Advances in transportation certainly facilitate the spread of diseases like swine flu. With thousands of people traveling between cities and countries on a daily basis, whether by planes, trains or automobiles, the speed and breadth of potential transmission is far greater than in early times.
However, technological advances have led to the creation of the Internet, where people at their fingertips can gain access to up-to-the minute information about problems as soon as they occur and how they might be able to address those problems.
Literally, within a matter of moments after diagnoses of actual swine flu infections, information was posted in many places on the World Wide Web to inform people of potential swine flu hot spots, best practices to avoid infection, and what to do if infection occurs. International, national and local email alerts also have been provided to help address the crisis. Hopefully, the spread of information, instead of the spread of infection, will help keep the potential pandemic from unfolding to a great extent.
As just one example of where to find important information online, the Centers For Disease Control and Prevention maintains a valuable page devoted to swine flu at http://www.cdc.gov/swineflu .
If it ultimately becomes the case that people truly need to reduce their direct exposure to each other for a period of time, no matter how brief, the fact that we can communicate with each other through the Internet also helps life to go on. People still can conduct business and network online even if they are not meeting in person.
Of course, 24/7 communication can feed potential hysteria, can provide a means for bogus information and improper marketing, and can cause people to suffer from negative information burnout. Still, the advantages of mass communication appear to outweigh the downsides, and we must hope that complete and accurate information will carry the day.
It is further possible that certain individuals at some point might pursue legal claims, arguing that they relied to their detriment on swine flu information posted online. They might argue that they counted on information that they accessed in deciding where to go, and how to avoid and then how to treat the swine flu; if they end up catching the disease, they might blame those whose information they relied upon.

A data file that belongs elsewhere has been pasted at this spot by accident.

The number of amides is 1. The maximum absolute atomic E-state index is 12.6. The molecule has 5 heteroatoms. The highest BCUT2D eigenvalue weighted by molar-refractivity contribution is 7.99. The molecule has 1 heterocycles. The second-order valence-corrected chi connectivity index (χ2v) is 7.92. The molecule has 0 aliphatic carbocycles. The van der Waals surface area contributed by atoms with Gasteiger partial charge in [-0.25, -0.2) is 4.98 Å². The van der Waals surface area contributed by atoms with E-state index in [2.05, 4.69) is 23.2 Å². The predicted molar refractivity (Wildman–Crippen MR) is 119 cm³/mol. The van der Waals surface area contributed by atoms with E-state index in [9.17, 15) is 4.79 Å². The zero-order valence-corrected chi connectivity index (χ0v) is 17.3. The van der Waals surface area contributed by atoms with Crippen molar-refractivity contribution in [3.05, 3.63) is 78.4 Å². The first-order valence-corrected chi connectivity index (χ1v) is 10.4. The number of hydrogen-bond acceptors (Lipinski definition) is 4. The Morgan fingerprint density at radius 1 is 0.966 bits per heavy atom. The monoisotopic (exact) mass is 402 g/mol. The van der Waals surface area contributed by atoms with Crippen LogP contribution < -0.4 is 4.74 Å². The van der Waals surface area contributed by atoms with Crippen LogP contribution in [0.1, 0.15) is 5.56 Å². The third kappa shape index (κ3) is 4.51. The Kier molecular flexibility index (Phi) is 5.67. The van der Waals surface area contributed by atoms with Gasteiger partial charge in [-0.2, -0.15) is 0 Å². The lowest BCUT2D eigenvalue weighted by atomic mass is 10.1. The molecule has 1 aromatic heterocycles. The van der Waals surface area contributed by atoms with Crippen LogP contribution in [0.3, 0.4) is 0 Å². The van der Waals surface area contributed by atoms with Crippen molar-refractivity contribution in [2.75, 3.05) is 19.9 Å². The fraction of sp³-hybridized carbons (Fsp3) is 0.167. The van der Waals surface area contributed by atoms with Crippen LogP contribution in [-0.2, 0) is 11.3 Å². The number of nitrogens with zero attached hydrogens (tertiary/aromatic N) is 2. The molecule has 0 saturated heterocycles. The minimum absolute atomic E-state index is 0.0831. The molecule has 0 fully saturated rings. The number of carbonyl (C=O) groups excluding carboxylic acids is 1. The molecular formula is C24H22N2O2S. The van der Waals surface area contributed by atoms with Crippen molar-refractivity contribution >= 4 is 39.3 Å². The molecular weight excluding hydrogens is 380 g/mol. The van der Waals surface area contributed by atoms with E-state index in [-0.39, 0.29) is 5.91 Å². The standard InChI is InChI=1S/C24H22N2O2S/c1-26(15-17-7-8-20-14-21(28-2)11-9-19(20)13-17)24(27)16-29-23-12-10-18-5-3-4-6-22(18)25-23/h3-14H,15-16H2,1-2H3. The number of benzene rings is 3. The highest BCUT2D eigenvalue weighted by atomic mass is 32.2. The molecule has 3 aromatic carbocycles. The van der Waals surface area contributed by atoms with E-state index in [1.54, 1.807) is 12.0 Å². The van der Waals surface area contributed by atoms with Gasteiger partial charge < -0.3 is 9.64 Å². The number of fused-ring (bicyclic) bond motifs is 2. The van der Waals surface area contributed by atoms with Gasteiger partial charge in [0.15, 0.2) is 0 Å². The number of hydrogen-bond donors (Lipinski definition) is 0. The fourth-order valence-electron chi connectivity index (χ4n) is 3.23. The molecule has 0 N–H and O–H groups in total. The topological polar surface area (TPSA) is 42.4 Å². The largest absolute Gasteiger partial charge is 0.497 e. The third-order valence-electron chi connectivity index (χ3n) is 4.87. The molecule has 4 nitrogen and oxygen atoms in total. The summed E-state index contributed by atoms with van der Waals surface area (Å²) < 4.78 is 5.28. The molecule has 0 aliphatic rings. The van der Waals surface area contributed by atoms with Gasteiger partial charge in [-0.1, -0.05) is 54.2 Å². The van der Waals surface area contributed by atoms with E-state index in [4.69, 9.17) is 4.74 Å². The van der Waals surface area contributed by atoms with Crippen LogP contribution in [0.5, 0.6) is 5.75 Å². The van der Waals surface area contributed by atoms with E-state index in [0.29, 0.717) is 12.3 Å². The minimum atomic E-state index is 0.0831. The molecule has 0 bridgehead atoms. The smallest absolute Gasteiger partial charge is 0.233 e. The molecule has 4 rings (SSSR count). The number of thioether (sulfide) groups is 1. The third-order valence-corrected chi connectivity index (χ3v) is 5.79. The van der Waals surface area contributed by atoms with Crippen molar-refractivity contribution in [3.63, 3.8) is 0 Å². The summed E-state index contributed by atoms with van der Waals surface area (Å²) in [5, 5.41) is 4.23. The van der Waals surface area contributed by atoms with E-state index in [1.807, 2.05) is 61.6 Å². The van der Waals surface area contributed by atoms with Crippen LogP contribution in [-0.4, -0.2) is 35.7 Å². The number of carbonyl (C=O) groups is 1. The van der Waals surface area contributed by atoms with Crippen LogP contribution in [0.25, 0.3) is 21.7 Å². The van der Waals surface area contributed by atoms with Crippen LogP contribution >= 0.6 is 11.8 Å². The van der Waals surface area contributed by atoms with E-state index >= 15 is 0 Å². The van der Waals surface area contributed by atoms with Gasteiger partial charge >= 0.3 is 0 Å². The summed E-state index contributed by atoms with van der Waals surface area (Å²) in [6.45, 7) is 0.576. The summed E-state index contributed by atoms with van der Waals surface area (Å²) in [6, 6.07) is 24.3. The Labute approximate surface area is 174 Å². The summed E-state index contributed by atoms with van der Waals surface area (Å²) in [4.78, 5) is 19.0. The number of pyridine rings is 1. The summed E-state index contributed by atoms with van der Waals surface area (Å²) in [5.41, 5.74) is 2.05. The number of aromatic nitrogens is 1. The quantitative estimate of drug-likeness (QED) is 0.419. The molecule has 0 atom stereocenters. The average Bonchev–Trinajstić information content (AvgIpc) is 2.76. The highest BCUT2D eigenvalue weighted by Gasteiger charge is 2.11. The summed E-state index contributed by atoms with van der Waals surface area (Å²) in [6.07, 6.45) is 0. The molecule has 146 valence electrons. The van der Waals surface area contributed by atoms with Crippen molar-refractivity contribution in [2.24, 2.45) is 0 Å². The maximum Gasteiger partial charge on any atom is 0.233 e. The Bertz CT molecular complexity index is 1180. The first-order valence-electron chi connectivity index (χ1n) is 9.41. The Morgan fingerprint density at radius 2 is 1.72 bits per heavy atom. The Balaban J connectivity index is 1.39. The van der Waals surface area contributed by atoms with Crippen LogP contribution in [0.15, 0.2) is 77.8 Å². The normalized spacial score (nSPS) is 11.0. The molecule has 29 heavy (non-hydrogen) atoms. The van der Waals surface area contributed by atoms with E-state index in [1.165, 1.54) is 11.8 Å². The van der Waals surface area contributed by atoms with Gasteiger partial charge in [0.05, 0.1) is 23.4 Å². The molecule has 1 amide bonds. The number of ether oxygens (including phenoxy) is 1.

Along these lines, it is important for posters of swine flu information to be clear that they are providing tips in an effort to be helpful, that recipients of the information are responsible ultimately for making their own decisions, there are no guarantees in this area, and that the information provided does not constitute advice rendered by a physician for a specific patient.
This column will be posted on April 28. It is strongly hoped that by the time of the next column one week later that the swine flu worries will have abated, at least to some extent, and perhaps the Internet will have done its job in helping in achieving that result. But even if the swine flu continues to spread, let’s hope that the Internet still will function as a valuable information tool in dealing with the crisis.
Good luck to all of us, and wash your hands!
Swine flu creates controversy on Twitter (CNN)
Twitter + Swine Flu = Stupid (Wonkette)
Swine flu : Walking the line between hyping and helping (Reuters)
No, You Cannot Catch the Swine Flu From Twitter (PC World)
Center for Disease Control’s Twitter Feed (Twitter)
Eric Sinrod is a partner in the San Francisco office of Duane Morris LLP (http://www.duanemorris.com) where he focuses on litigation matters of various types, including information technology and intellectual property disputes. His Web site is http://www.sinrodlaw.com